What to Include in Your Parenting Agreement
If you are a parent who is planning to divorce your spouse, it is likely that one of your biggest concerns is how the divorce will affect your children. The transition from nuclear family to sharing children between two homes can be challenging and no two co-parenting arrangements are the same. Parents who plan to share custody of their children after a divorce will be expected to create a parenting plan or parenting agreement and submit it to the court. A parenting plan is not only required for divorce involving children in Illinois, but is also a great way to make sure parents are on the same page regarding how they will raise children after the divorce is finalized.
Things to Consider When Making a Parenting Plan
Because every family is different, every parenting plan is different. Some divorcing couples feel that they can roughly outline a custody and visitation schedule and plan little else while others go into much more detail about how their children should be raised. If you worry that you and your spouse will have trouble agreeing to parenting decisions in the future, it is best to be very specific in your parenting agreement. Take the time to prevent problems before they arise by making sure you and your soon-to-be-ex-spouse are in agreement about parenting responsibilities.
Decisions Parents Must Make
Experts suggest parents include decisions about the following in their parenting plan:
- Allocation of parental responsibilities and parenting time (also called custody and visitation);
- Who will have the children during holidays, birthdays, or other special events;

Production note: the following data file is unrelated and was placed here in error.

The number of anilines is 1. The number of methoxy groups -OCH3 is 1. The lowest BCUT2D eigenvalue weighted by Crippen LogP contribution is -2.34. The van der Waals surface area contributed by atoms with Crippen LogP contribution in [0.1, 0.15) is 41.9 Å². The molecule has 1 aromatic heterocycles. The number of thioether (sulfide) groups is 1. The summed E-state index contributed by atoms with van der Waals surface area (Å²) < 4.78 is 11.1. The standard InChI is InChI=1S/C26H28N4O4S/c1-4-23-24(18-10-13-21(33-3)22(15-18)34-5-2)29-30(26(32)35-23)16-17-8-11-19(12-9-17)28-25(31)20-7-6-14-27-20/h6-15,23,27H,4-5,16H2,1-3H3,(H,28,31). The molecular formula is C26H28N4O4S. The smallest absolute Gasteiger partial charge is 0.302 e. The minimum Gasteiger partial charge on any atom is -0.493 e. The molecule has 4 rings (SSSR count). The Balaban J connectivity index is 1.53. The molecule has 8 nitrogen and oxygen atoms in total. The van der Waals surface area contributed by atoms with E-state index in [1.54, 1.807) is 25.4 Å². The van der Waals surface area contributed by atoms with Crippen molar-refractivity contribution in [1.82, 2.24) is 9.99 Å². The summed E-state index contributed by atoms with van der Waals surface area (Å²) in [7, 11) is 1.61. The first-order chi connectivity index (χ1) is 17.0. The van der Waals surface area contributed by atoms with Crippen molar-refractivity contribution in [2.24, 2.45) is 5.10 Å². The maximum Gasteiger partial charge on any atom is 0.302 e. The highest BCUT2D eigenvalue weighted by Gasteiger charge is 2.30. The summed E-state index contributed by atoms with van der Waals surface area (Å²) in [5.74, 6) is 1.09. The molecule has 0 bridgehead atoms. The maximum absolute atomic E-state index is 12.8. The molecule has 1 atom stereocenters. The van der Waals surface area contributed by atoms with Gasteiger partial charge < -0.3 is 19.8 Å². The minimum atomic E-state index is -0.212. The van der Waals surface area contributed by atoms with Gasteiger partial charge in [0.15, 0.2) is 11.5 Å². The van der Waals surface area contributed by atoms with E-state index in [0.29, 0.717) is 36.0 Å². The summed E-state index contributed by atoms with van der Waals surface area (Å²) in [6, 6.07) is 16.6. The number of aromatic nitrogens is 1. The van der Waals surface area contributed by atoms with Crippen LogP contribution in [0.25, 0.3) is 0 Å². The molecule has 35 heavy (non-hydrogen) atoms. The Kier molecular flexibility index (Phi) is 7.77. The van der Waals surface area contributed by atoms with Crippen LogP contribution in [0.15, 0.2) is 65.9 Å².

- Transportation plans including how the children will be transferred between the two homes;
- The children’s involvement in after school sports or other extracurricular activities;
- When grandparents or other family members will see the children;
- Child care or babysitting plans for when both parents are unavailable;
- When parents may introduce children to a new romantic partner;
- House rules and discipline;
- Healthcare; and
- Religious or cultural expectations.
Of course, many parenting plans do not include all of these considerations and others include many more than are listed here. The most important things you are required by Illinois courts to include in your plan are the custody and visitation schedules. Ultimately, your parenting plan should reflect you and your family’s needs.
A Divorce and Family Law Firm You Can Trust
If you need further assistance creating a parenting plan or have other family law concerns, contact the experienced DuPage County divorce and family law attorneys at Andrew Cores Family Law Group. Call 630-871-1002 to schedule a free initial consultation today.